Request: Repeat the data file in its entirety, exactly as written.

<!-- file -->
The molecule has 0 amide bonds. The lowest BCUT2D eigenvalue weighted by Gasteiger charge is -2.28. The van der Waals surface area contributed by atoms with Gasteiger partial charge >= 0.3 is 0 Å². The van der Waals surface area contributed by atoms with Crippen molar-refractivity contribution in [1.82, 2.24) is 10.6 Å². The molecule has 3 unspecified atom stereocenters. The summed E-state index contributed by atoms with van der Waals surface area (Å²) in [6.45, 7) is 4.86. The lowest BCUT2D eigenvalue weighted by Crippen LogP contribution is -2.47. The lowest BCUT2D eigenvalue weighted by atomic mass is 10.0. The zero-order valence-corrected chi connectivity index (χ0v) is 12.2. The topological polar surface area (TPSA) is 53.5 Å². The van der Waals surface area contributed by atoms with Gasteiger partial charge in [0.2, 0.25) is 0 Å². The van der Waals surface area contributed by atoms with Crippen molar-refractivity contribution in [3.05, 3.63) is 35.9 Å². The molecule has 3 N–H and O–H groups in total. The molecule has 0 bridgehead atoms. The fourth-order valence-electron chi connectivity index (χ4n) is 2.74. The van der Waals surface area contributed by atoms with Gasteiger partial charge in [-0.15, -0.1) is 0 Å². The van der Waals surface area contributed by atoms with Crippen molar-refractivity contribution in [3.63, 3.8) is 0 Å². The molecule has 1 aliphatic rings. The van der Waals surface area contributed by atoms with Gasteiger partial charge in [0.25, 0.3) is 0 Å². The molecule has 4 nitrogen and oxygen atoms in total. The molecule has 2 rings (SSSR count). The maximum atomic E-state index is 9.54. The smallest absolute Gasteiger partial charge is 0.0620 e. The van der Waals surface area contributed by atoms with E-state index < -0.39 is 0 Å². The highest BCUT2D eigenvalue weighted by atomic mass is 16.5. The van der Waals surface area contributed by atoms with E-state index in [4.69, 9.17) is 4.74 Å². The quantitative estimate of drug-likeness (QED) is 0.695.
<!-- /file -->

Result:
The molecule has 0 amide bonds. The lowest BCUT2D eigenvalue weighted by Gasteiger charge is -2.28. The van der Waals surface area contributed by atoms with Gasteiger partial charge >= 0.3 is 0 Å². The van der Waals surface area contributed by atoms with Crippen molar-refractivity contribution in [1.82, 2.24) is 10.6 Å². The molecule has 3 unspecified atom stereocenters. The summed E-state index contributed by atoms with van der Waals surface area (Å²) in [6.45, 7) is 4.86. The lowest BCUT2D eigenvalue weighted by Crippen LogP contribution is -2.47. The lowest BCUT2D eigenvalue weighted by atomic mass is 10.0. The zero-order valence-corrected chi connectivity index (χ0v) is 12.2. The topological polar surface area (TPSA) is 53.5 Å². The van der Waals surface area contributed by atoms with Gasteiger partial charge in [0.2, 0.25) is 0 Å². The van der Waals surface area contributed by atoms with Crippen molar-refractivity contribution in [3.05, 3.63) is 35.9 Å². The molecule has 3 N–H and O–H groups in total. The molecule has 0 bridgehead atoms. The fourth-order valence-electron chi connectivity index (χ4n) is 2.74. The van der Waals surface area contributed by atoms with Gasteiger partial charge in [-0.15, -0.1) is 0 Å². The van der Waals surface area contributed by atoms with Crippen molar-refractivity contribution in [3.63, 3.8) is 0 Å². The molecule has 1 aliphatic rings. The van der Waals surface area contributed by atoms with Gasteiger partial charge in [0.25, 0.3) is 0 Å². The molecule has 4 nitrogen and oxygen atoms in total. The molecule has 2 rings (SSSR count). The maximum atomic E-state index is 9.54. The smallest absolute Gasteiger partial charge is 0.0620 e. The van der Waals surface area contributed by atoms with E-state index < -0.39 is 0 Å². The highest BCUT2D eigenvalue weighted by atomic mass is 16.5. The van der Waals surface area contributed by atoms with E-state index in [4.69, 9.17) is 4.74 Å². The quantitative estimate of drug-likeness (QED) is 0.695.